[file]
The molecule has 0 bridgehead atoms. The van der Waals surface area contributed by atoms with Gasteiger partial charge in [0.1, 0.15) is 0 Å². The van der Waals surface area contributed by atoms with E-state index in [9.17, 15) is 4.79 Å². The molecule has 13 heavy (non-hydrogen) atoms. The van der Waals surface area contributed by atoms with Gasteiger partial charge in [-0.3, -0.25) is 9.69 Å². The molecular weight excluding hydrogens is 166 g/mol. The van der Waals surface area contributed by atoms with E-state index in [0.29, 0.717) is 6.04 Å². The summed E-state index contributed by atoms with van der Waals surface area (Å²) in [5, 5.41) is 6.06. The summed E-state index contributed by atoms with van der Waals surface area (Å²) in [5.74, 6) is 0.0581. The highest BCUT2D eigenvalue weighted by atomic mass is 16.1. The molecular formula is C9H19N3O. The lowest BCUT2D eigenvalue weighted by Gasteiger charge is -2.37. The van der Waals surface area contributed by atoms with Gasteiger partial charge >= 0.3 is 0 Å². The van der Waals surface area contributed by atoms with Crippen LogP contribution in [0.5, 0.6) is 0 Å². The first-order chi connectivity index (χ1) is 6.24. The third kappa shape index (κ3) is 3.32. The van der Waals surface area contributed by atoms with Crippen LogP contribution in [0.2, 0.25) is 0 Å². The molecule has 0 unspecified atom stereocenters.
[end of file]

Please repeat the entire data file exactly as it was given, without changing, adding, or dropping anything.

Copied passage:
The molecule has 0 bridgehead atoms. The van der Waals surface area contributed by atoms with Gasteiger partial charge in [0.1, 0.15) is 0 Å². The van der Waals surface area contributed by atoms with E-state index in [9.17, 15) is 4.79 Å². The molecule has 13 heavy (non-hydrogen) atoms. The van der Waals surface area contributed by atoms with Gasteiger partial charge in [-0.3, -0.25) is 9.69 Å². The molecular weight excluding hydrogens is 166 g/mol. The van der Waals surface area contributed by atoms with E-state index in [0.29, 0.717) is 6.04 Å². The summed E-state index contributed by atoms with van der Waals surface area (Å²) in [5, 5.41) is 6.06. The summed E-state index contributed by atoms with van der Waals surface area (Å²) in [5.74, 6) is 0.0581. The highest BCUT2D eigenvalue weighted by atomic mass is 16.1. The molecular formula is C9H19N3O. The lowest BCUT2D eigenvalue weighted by Gasteiger charge is -2.37. The van der Waals surface area contributed by atoms with Gasteiger partial charge >= 0.3 is 0 Å². The van der Waals surface area contributed by atoms with Crippen LogP contribution in [0.5, 0.6) is 0 Å². The first-order chi connectivity index (χ1) is 6.24. The third kappa shape index (κ3) is 3.32. The van der Waals surface area contributed by atoms with Crippen LogP contribution in [0.2, 0.25) is 0 Å². The molecule has 0 unspecified atom stereocenters.